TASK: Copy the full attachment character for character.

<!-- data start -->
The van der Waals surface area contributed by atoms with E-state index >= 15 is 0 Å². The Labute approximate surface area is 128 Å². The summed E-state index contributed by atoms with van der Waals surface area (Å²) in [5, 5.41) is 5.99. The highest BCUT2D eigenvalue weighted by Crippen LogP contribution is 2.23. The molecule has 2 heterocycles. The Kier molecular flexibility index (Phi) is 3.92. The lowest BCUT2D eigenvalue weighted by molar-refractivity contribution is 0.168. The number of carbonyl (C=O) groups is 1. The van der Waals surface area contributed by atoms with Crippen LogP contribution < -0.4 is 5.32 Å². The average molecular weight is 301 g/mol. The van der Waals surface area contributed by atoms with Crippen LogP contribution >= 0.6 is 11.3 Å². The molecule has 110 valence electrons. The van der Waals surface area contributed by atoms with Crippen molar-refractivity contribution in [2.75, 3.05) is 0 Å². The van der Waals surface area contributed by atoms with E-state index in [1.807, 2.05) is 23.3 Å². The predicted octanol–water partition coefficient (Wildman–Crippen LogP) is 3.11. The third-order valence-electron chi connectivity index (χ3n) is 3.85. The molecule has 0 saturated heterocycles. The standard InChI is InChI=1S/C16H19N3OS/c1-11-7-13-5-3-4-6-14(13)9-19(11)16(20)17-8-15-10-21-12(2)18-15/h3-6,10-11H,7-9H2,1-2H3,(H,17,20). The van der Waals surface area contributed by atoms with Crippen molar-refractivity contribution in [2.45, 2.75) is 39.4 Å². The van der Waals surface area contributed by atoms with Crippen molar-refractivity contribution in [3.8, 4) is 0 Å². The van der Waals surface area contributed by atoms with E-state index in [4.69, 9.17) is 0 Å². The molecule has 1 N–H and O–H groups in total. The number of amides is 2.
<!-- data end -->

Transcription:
The van der Waals surface area contributed by atoms with E-state index >= 15 is 0 Å². The Labute approximate surface area is 128 Å². The summed E-state index contributed by atoms with van der Waals surface area (Å²) in [5, 5.41) is 5.99. The highest BCUT2D eigenvalue weighted by Crippen LogP contribution is 2.23. The molecule has 2 heterocycles. The Kier molecular flexibility index (Phi) is 3.92. The lowest BCUT2D eigenvalue weighted by molar-refractivity contribution is 0.168. The number of carbonyl (C=O) groups is 1. The van der Waals surface area contributed by atoms with Crippen LogP contribution < -0.4 is 5.32 Å². The average molecular weight is 301 g/mol. The van der Waals surface area contributed by atoms with Crippen LogP contribution >= 0.6 is 11.3 Å². The molecule has 110 valence electrons. The van der Waals surface area contributed by atoms with Crippen molar-refractivity contribution in [2.75, 3.05) is 0 Å². The van der Waals surface area contributed by atoms with E-state index in [1.807, 2.05) is 23.3 Å². The predicted octanol–water partition coefficient (Wildman–Crippen LogP) is 3.11. The third-order valence-electron chi connectivity index (χ3n) is 3.85. The molecule has 0 saturated heterocycles. The standard InChI is InChI=1S/C16H19N3OS/c1-11-7-13-5-3-4-6-14(13)9-19(11)16(20)17-8-15-10-21-12(2)18-15/h3-6,10-11H,7-9H2,1-2H3,(H,17,20). The van der Waals surface area contributed by atoms with Crippen molar-refractivity contribution in [2.45, 2.75) is 39.4 Å². The van der Waals surface area contributed by atoms with Crippen molar-refractivity contribution in [3.8, 4) is 0 Å². The van der Waals surface area contributed by atoms with E-state index in [4.69, 9.17) is 0 Å². The molecule has 1 N–H and O–H groups in total. The number of amides is 2.